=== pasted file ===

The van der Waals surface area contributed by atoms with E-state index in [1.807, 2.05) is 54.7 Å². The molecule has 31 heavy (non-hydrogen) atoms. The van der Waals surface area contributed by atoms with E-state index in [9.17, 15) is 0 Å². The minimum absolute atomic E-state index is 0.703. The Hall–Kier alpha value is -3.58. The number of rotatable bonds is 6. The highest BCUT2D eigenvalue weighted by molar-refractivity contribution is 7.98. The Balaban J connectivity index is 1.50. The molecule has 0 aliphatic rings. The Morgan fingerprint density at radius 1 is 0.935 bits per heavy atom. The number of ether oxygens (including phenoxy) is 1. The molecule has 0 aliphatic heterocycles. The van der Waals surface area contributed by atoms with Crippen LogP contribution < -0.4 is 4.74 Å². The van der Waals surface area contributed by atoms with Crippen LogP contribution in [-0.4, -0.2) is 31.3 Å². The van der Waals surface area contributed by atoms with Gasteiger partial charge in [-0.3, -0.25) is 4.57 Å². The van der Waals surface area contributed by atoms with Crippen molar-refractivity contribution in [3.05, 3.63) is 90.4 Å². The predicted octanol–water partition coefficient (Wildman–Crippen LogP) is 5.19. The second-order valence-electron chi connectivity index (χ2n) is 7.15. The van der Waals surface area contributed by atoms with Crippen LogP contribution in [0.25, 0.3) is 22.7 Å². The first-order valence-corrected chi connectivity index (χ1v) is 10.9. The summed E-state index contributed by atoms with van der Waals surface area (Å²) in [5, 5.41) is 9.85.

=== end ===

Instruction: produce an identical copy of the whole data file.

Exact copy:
The van der Waals surface area contributed by atoms with E-state index in [1.807, 2.05) is 54.7 Å². The molecule has 31 heavy (non-hydrogen) atoms. The van der Waals surface area contributed by atoms with E-state index in [9.17, 15) is 0 Å². The minimum absolute atomic E-state index is 0.703. The Hall–Kier alpha value is -3.58. The number of rotatable bonds is 6. The highest BCUT2D eigenvalue weighted by molar-refractivity contribution is 7.98. The Balaban J connectivity index is 1.50. The molecule has 0 aliphatic rings. The Morgan fingerprint density at radius 1 is 0.935 bits per heavy atom. The number of ether oxygens (including phenoxy) is 1. The molecule has 0 aliphatic heterocycles. The van der Waals surface area contributed by atoms with Crippen LogP contribution < -0.4 is 4.74 Å². The van der Waals surface area contributed by atoms with Crippen LogP contribution in [-0.4, -0.2) is 31.3 Å². The van der Waals surface area contributed by atoms with Gasteiger partial charge in [-0.3, -0.25) is 4.57 Å². The van der Waals surface area contributed by atoms with Crippen molar-refractivity contribution in [3.05, 3.63) is 90.4 Å². The predicted octanol–water partition coefficient (Wildman–Crippen LogP) is 5.19. The second-order valence-electron chi connectivity index (χ2n) is 7.15. The van der Waals surface area contributed by atoms with Crippen LogP contribution in [0.25, 0.3) is 22.7 Å². The first-order valence-corrected chi connectivity index (χ1v) is 10.9. The summed E-state index contributed by atoms with van der Waals surface area (Å²) in [5, 5.41) is 9.85.